City News

Madison committee makes final recommendations regarding confederate monuments

Madison’s Equal Opportunities Commision recommended Thursday that both confederate monuments at Forest Hill cemetery be removed. 

Madison’s Equal Opportunities Commision recommended Thursday that both confederate monuments at Forest Hill cemetery be removed. 

Image By: Gina Heeb

Madison’s Equal Opportunities Commission made their final recommendations Thursday to remove two confederate monuments at Forest Hill Cemetery.

The recommendations will be sent to the Landmarks Commision, who will aggregate the recommendations of the EOC and the Board of Park Commissioners and make a final suggestion to the Common Council before a decision is made.

When the EOC, park commissioners and Landmarks Commision held a joint meeting on Jan. 30, their options were to get rid of both monuments, keep both or alter the messaging inscribed. They also considered keeping one or both and adding a third monument that would add proper context to the monuments.

Although there was debate among the commission members, one thing was clear: Both monuments had to be removed.

The structures, which are located at a part of the cemetery known as Confederate’s Rest, were vandalized on Aug. 15, prompting a local debate over the need to remove the monuments.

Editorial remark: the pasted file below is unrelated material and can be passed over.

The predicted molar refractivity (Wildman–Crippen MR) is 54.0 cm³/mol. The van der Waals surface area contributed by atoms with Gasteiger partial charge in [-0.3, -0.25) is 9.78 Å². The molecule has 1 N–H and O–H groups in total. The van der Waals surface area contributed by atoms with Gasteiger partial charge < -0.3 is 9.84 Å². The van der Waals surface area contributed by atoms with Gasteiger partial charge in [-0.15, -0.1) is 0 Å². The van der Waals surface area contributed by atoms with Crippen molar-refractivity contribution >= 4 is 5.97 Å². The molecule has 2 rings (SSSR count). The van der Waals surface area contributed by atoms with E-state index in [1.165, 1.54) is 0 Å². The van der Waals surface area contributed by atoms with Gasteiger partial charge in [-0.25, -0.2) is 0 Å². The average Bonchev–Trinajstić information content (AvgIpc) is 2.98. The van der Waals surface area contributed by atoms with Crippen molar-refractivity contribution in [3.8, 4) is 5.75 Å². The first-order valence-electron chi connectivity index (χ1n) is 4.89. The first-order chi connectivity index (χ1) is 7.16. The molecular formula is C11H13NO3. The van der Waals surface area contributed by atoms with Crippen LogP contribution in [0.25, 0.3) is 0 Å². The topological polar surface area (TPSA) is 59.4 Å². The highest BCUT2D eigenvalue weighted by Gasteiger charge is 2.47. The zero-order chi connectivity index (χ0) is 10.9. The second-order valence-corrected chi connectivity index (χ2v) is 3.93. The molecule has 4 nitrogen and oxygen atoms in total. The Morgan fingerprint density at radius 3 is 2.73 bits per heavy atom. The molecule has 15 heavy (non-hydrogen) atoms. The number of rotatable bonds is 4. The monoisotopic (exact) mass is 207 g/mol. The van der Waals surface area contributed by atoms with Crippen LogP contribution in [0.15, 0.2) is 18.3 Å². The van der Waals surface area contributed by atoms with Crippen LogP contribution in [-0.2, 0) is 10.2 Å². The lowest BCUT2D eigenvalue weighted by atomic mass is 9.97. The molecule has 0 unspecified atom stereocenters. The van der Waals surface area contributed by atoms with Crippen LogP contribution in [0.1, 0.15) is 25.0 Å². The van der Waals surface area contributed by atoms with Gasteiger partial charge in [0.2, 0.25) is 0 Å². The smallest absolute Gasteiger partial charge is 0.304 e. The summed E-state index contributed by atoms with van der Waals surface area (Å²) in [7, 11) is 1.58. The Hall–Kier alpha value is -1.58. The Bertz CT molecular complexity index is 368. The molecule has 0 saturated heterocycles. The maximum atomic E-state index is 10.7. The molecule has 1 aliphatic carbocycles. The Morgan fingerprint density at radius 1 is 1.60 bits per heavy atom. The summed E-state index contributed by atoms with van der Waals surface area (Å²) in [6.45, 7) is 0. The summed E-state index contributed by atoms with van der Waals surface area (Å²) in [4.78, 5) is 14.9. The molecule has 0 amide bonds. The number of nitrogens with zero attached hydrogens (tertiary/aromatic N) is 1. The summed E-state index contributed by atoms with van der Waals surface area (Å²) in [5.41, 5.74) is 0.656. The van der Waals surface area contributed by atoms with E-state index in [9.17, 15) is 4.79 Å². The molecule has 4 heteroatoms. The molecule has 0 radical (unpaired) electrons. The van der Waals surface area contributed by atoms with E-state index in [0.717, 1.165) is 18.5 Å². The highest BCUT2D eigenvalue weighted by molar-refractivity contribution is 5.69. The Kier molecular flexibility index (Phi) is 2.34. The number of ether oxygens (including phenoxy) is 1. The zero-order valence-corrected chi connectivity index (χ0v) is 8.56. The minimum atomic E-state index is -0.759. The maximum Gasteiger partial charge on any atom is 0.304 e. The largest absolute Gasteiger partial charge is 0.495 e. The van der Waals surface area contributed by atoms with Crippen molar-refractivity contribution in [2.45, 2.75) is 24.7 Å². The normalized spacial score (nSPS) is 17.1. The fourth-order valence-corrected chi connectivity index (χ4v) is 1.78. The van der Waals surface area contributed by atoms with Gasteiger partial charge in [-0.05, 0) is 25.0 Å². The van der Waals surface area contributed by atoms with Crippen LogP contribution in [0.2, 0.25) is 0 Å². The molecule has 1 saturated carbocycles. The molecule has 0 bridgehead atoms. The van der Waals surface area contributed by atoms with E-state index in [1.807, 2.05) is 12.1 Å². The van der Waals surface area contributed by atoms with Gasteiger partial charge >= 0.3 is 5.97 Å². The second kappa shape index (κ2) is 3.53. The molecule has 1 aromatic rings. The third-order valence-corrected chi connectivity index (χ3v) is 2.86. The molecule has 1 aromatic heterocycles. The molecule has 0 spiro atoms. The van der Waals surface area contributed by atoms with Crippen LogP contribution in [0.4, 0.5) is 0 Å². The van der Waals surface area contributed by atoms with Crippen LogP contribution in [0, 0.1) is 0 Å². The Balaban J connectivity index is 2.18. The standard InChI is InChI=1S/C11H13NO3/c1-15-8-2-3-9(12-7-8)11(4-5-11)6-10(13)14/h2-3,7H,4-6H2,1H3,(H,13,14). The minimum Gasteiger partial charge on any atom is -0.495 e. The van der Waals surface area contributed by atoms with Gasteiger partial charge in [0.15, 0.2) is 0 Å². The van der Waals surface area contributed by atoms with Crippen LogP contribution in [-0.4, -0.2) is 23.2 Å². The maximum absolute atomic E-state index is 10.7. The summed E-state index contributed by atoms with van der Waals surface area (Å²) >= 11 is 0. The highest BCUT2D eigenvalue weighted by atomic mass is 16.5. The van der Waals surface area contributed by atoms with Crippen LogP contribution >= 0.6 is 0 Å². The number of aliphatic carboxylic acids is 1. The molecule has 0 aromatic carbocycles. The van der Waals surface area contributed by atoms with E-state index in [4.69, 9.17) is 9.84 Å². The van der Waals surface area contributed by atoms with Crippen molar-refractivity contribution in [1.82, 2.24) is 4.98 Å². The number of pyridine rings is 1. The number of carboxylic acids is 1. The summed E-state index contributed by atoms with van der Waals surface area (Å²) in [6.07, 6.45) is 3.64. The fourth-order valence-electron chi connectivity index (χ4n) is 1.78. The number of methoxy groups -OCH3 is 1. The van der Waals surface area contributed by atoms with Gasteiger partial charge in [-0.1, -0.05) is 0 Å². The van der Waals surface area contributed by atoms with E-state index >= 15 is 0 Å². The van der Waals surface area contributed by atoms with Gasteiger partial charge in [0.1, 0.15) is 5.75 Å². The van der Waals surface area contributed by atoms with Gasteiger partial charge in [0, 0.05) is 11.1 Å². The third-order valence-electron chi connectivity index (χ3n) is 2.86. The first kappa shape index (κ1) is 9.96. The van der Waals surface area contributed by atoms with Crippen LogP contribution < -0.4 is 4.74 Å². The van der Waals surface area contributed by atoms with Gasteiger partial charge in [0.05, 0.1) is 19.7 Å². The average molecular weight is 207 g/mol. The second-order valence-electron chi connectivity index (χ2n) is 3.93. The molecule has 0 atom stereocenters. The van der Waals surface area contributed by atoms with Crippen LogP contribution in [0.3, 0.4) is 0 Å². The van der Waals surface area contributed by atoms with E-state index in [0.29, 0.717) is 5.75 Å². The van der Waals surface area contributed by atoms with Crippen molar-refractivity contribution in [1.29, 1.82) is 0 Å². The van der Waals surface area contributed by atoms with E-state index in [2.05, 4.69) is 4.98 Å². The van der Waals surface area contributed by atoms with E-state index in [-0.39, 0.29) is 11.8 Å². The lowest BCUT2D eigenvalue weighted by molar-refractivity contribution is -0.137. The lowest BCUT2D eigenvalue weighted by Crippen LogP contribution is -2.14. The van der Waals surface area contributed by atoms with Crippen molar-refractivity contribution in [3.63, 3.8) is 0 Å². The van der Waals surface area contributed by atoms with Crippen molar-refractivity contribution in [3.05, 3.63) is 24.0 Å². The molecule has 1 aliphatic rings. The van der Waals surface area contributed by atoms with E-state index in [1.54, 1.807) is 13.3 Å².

“It’s a representation of what that meant and who put it there,” said Commision President Corinda Rainey-Moore, speaking as to why the large monument drew such backlash.

At that time, the smaller of the two was removed and the larger one, on which “Good night white pride” was spray painted, was kept due to a lack of equipment available to remove it.

The large monument dates back to 1906, after the organization United Daughters of the Confederacy fundraised for its erection

Mayor Paul Soglin decided the city needed to develop a long-term plan regarding the existence of both monuments.

At Tuesday’s meeting, members addressed a fear that the monuments would be showcased if they were given to the Wisconsin Historical Society.

“There was some concern that they might be in display in a different context that might also not be appropriate to the actual history,” said citizen commision member Caitlin Badsing.

After the monuments were removed, the commission elected to recommend transferring the monuments to the historical society “for storage” and not erect another monument in their place.

On top of their final recommendation, the commision reaffirmed their stance on similar matters in the future.

“The EOC also affirms their commitment to rejecting all racist monuments, language and hate groups in the City of Madison,” the commission wrote in their recommendation.

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